I am a lucky girl who grew up eating home made dumplings. The dumplings we ate were stuffed with pork mince with different variations. I asked my Mum what ingredients were in the dumplings of my childhood and this post is based around her answer.
12 years ago, back when I was still a hungry design student, I worked in our family’s Chinese take-out. Since I loved dumplings so much, I helped myself to dumplings at the start of every shift. Free dumplings is a (self-proclaimed) perk of working in the family business. Dad made the filling and wrapped a hundred dumplings ahead of time and the dumplings were cooked during service. One of my duties was cooking dumplings fresh to order. So while I can’t proclaim I was a professional dumpling wrapper, I did get paid to cook dumplings. This makes me somewhat of a retired dumpling professional (see pro tips at the bottom of this post).
Fast forward 12 years, my love of dumplings has grown. I don’t cook dumplings for money anymore and my friends and I go out for dumplings regularly and we pay other people for dumplings. On Dominion Road, which is right on my doorstep, there are over 30 places offering dumplings, plus a bunch of Asian markets where you can buy a tray of 30 frozen dumplings for about 8 bucks. Where I live, finding dumplings to eat is super easy.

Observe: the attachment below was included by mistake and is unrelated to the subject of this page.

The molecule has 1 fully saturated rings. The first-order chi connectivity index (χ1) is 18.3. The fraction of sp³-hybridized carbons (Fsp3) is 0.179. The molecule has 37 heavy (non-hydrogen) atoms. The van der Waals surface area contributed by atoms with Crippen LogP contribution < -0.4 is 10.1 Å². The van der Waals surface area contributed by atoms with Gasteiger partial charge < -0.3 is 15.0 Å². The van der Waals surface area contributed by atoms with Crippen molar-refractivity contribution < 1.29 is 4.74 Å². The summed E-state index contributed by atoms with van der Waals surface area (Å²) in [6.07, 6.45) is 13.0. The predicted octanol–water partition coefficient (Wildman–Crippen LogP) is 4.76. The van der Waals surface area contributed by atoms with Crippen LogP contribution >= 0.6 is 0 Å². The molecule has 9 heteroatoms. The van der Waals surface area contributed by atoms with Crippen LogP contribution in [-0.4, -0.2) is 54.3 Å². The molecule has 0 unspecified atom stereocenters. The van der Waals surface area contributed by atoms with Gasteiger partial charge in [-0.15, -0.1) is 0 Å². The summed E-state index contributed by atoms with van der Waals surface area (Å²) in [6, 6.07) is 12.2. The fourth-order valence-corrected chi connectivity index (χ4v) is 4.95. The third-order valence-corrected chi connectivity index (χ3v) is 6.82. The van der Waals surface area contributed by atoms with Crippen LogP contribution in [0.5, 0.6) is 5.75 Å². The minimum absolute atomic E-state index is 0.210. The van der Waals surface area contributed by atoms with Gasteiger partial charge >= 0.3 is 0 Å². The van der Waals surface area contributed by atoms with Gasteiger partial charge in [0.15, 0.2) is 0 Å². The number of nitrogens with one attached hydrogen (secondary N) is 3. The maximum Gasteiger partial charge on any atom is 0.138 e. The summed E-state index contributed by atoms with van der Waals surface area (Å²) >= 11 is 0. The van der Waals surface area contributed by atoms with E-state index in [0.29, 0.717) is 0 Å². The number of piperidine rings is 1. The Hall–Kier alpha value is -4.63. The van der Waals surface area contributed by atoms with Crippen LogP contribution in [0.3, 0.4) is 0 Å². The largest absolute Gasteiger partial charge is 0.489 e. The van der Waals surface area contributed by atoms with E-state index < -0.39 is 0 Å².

Store-bought dumplings are cheap and they’re pretty good.
Home made dumplings are the business. Made fresh with quality ingredients, there is a place for home made dumplings and I find the ritual to be meditative. I’m not going to lie, this process takes about 2-3 hours from start to finish. It’s a rainy weekend activity, not a weeknight mission. Enlist a friend or two to speed things up or put on a podcast or two and commence dumpling therapy. I use store-bought dumpling wrappers which can be found in the chilled section in any Asian market. I don’t make my own wrappers because the process is long enough without.
Dumpling recipes can be fairly forgiving and after you’ve made dumplings a couple of times, feel free to change up the ingredients according to your tastes. Try different meats and vegetables, different herbs and flavourings. There are too many variations to list. Make sure you check out my tips at the bottom of this post!
Pork and prawn dumplings
Makes 60 dumplings
- 1 packet of round dumpling wrappers (60 pieces)
- 8 dried shiitake mushrooms
- 750g (1 1/2lb) free range pork mince
- 1 tbspn fresh ginger, peeled and finely chopped
- 1 spring onion, finely sliced
- A pinch of ground white pepper
- 1 tsp corn flour
- 1 tsp salt
- 2 tbspn Chinese rice wine (optional)
- 2 tbspn light soy sauce
- 300g (11oz) prawns, peeled and deveined
- 1 tbspn oil
- 1/2 cup water (per batch)
- To make the filling: Place mushrooms in a small bowl or cup fill with warm water. Cover to keep mushrooms submerged and soak for about 30 minutes while you prep the other ingredients. In the meantime, add the pork mince to a mixing bowl. Add the pork, ginger, spring onion, pepper, corn flower, salt, rice wine, soy sauce and mix well until evenly distributed. Cut each prawn into 4 or 5 pieces and add to the bowl. Drain the mushrooms and remove the woody stems. Finely chop the mushroom caps and add to the bowl. Fold in to combine.